Ok, so here’s a topic that you would think would be easy to do. Yet, thanks to Apple, it isn’t and, in fact, took me about 20 minutes to do something that should have taken me 2. Here’s one part of Apple that I hope changes with the new regime stepping in. As much as I admired Steve Jobs, his ideas about an Apple-centric universe were a bit over-the-top. It really makes no sense to create peripherals and tie them to only a tiny fraction of the overall computer market, especially when they’ve already written drivers for the other half of the market! Here’s hoping for some change.
Installing the Magic Mouse
This part is easy. Just turn on the mouse and add a new bluetooth device. Then, select the device and follow the wizard to complete the pairing. It’s not hard at all. The trouble is, it loads a 2006 generic Microsoft mouse driver. This driver doesn’t support any of the touch gestures. Anyway, once you’ve gotten it paired and working, you’ll quickly notice something is missing. Namely, vertical scrolling. Hmm, it makes this mouse less than ideal. So, how do you get scrolling working?. Note, if you need specific instructions on setting up a bluetooth device, let me know and I’ll post step-by-step instructions.
To get the full (or at least as full as you’re going to get with Windows) gestures working (like vertical scrolling) with the Magic Mouse, you need to install Apple’s drivers from Boot Camp. Oh, don’t bother running over to Apple.com and looking for them, you’ll only find a bunch of updates that don’t contain the driver. Instead, you need to locate a copy of the Snow Leopard (or perhaps even a Lion) DVD. Once inserted into Windows, the Boot Camp partition should pop up. This is exactly what you need.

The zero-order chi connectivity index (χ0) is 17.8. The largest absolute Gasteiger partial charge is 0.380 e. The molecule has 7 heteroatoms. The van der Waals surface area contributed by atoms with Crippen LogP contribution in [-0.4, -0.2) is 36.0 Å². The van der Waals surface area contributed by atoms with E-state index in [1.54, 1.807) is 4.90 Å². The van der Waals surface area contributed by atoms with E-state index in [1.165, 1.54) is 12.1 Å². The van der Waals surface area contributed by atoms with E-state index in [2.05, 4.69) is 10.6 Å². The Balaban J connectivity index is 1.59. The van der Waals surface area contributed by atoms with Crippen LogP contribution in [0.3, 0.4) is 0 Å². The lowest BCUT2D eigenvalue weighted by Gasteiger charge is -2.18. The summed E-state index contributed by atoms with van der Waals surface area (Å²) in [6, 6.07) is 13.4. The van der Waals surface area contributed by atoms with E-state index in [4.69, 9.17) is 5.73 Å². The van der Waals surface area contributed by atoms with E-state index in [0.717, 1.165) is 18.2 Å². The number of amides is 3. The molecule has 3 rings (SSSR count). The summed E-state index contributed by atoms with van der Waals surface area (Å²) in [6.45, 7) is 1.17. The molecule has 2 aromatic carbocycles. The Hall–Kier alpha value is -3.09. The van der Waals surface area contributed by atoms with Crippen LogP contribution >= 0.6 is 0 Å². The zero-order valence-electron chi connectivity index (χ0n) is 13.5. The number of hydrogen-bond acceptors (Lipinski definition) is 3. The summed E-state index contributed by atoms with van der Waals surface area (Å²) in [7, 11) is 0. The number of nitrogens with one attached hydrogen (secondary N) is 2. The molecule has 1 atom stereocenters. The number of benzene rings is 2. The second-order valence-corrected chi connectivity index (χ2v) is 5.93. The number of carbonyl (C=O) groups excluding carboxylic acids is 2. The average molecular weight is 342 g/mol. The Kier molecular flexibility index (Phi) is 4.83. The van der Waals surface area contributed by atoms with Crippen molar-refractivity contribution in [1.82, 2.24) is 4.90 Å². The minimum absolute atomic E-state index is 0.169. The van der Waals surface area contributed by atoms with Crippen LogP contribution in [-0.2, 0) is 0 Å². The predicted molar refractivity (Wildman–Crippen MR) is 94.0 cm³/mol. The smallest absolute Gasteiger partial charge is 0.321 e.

From here (assuming your DVD mounts on M:), go to
M:\Boot Camp\Drivers\Apple\x64 or M:\Boot Camp\Drivers\Apple (for 32 bit).
In this folder you will find a file called AppleWirelessMouse64.exe / AppleWirelessMouse.exe. Run this file. It will install drivers. When complete, the gestures will be enabled. However, you may have to go to Control Panel->Mouse and readjust the speed and acceleration as it gets reset after the installation.
Simple, easy, fast.. assuming you have a Snow Leopard disk. Note, I’ve heard the drivers may not persist past a reboot. If you find this is the case, let me know and I will see if I can find a way to make that happen.
Mouse won’t connect?
So this is a problem I’ve found with the Magic Mouse even on a Mac. However, this is a simple fix (even if not obvious). Click the mouse once (or possibly several times) to wake the mouse up and ask it to reconnect to Windows after turning it on.
Credits: Random Thoughts